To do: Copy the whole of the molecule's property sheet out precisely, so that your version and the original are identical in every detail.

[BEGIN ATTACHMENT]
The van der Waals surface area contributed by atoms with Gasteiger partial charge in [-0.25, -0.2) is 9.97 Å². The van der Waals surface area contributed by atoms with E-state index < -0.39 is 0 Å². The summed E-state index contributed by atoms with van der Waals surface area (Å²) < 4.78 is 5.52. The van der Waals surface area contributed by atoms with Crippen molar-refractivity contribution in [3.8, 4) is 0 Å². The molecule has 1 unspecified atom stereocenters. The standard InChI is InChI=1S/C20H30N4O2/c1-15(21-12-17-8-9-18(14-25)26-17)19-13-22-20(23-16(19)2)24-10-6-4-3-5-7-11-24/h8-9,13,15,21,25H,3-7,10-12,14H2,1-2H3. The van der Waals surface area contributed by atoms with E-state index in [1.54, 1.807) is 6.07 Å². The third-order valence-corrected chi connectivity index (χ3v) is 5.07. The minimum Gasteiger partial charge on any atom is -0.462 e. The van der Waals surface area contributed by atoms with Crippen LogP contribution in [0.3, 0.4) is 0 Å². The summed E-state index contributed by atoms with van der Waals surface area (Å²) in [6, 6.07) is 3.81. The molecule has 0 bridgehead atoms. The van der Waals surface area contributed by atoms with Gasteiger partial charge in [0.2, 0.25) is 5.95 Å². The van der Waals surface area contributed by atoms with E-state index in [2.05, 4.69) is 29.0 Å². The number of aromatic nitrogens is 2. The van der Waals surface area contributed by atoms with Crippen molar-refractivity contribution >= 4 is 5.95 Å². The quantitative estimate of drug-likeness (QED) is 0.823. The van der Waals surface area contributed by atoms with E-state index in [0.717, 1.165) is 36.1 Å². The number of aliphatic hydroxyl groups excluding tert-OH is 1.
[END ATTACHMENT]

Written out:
The van der Waals surface area contributed by atoms with Gasteiger partial charge in [-0.25, -0.2) is 9.97 Å². The van der Waals surface area contributed by atoms with E-state index < -0.39 is 0 Å². The summed E-state index contributed by atoms with van der Waals surface area (Å²) < 4.78 is 5.52. The van der Waals surface area contributed by atoms with Crippen molar-refractivity contribution in [3.8, 4) is 0 Å². The molecule has 1 unspecified atom stereocenters. The standard InChI is InChI=1S/C20H30N4O2/c1-15(21-12-17-8-9-18(14-25)26-17)19-13-22-20(23-16(19)2)24-10-6-4-3-5-7-11-24/h8-9,13,15,21,25H,3-7,10-12,14H2,1-2H3. The van der Waals surface area contributed by atoms with E-state index in [1.54, 1.807) is 6.07 Å². The third-order valence-corrected chi connectivity index (χ3v) is 5.07. The minimum Gasteiger partial charge on any atom is -0.462 e. The van der Waals surface area contributed by atoms with Crippen LogP contribution in [0.3, 0.4) is 0 Å². The summed E-state index contributed by atoms with van der Waals surface area (Å²) in [6, 6.07) is 3.81. The molecule has 0 bridgehead atoms. The van der Waals surface area contributed by atoms with Gasteiger partial charge in [0.2, 0.25) is 5.95 Å². The van der Waals surface area contributed by atoms with E-state index in [2.05, 4.69) is 29.0 Å². The number of aromatic nitrogens is 2. The van der Waals surface area contributed by atoms with Crippen molar-refractivity contribution >= 4 is 5.95 Å². The quantitative estimate of drug-likeness (QED) is 0.823. The van der Waals surface area contributed by atoms with E-state index in [0.717, 1.165) is 36.1 Å². The number of aliphatic hydroxyl groups excluding tert-OH is 1.